Wednesday, January 11, 2012

More About the Hise Shrug - J.S. Van Wye

1949 Mr. America
Left: Melvin Wells, 2nd place
Right: Jack Dellinger, Winner.
2nd Place???!!!



John Grimek



A Discussion of the Hise Shoulder Shrug
by Dr. J.S. Van Wye (1949)


What are the objects of the "Hise Shrug" and what does it accomplish? My answer to this question is that it works on the "red muscles of posture," reshapes the chest, teaches "costal breathihng" and stimulates the Reticulo-Endothelial system. ( Also called Macrophage System, or Mononuclear Phagocyte System, a class of cells that occur in widely separated parts of the body and that take up particular substances. These cells are part of the body's defense mechanisms. Reticuloendothelial cells are phagocytic; i.e., they can engulf and destroy bacteria, viruses, and other foreign substances.)

The red muscles of posture are those muscles which hold the body erect. Once substantial poundages are able to be used in the Hise Shrug, the soleus and peroneus longus (Peroneus Longus is one of the peroneals muscle group which pass down the outside of the lower leg and turn out the foot) are strengthened and stimulated to growth by keeping the body from falling forward, although leaning slightly forward during the shrug. The thigh group is exercises by keeping the knees locked. The spinal erectors keep the back straight while supporting the weight. The abdominal muscles resist the diaphragm action during the breathing. The accessory muscles of respiration are developed by raising the shoulder girdle and rib box against the resistance of the weight.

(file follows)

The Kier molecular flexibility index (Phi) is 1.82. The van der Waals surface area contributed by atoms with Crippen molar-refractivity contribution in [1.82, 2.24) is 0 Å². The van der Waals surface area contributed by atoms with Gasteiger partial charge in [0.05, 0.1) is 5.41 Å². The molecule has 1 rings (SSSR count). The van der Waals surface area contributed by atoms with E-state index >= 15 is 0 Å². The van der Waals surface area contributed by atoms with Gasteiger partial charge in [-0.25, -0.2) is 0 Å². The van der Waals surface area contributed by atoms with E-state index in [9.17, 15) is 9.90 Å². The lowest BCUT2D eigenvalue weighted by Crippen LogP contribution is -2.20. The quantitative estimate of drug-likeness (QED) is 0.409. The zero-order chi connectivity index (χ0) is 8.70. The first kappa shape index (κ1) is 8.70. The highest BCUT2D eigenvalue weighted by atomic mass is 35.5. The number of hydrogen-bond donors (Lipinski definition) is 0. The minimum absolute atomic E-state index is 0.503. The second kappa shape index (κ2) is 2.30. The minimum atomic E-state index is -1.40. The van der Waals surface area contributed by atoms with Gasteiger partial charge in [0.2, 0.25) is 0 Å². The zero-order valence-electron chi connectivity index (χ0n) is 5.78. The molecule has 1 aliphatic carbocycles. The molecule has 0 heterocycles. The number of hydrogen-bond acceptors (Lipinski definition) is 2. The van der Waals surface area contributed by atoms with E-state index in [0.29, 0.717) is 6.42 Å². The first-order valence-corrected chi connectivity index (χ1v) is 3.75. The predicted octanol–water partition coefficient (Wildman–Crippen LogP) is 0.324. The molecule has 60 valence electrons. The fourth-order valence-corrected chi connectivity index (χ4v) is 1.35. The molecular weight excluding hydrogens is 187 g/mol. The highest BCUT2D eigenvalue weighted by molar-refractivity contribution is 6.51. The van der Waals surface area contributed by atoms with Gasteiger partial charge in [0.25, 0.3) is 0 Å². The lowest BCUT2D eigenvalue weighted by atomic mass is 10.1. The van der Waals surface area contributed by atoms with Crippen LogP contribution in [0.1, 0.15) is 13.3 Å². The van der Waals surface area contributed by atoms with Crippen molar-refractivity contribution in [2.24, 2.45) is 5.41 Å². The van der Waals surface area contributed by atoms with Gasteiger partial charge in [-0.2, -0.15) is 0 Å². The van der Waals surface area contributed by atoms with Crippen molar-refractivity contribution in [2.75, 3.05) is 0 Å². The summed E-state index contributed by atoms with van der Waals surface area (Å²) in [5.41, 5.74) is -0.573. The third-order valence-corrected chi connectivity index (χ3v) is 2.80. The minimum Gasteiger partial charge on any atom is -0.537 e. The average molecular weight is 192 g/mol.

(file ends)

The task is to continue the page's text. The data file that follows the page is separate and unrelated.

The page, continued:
When studying exercise or kinesiology, one fact must always be kept in mind. A muscle has only one action. That action is to shorten itself through contraction. The diaphragm is a dome-shaped muscle forming a partition between the thoracic and abdominal cavities. Its origin is an approximately circular line attaching to the upper lumbar vertebrae, lumbar fascia, lower two ribs, and in front to the six lower costal cartilages and sternum. It has a central tendon, which forms the dome. The tendon inserts into the front of the cervical vertebrae. When taking a deep breath, the diaphragm muscle fibers shorten, lowering the dome, and bring pressure on the abdominal viscera. The abdominal muscles and central tendon resist this action. As the contraction increases in intensity, the central tendon and abdominal muscles resist lowering of the dome, so the lower ribs are pulled inward and upward. The straighter the cervical and upper dorsal spine is kept, the higher the diaphragm is held by the central tendon, and the greater pull on the lower ribs. That is the reason the harness or circle should be more efficient on the breathing shrug. A barbell on the shoulders requires one to hunch the shoulders and neck slightly to keep it in place. The diaphragm pulling inward on the lower ribs accounts for the reshaping of the lower rib box (refer to Brown and McKenzie book "Applied Anatomy and Kinesiology" for complete description).


The question was submitted, "Why must the shoulders be raised and the front of the neck contracted on deep breathing exercises?" This question can nicely be answered here in this discussion. We have a group of muscles called accessory muscles of respiration. They assist the diaphragm and intercostals on vigorous inhalation by raising the shoulder girdle and lifting the upper rib box. This gives more space for the lungs to take in oxygen. These muscles are the sterno-cleido-mastoid, scaleni, serratus posticus superior, pectoralis major, and the upper trapezius. Remember as a child how tired the neck became after running a long distance? The above-named muscles were in action.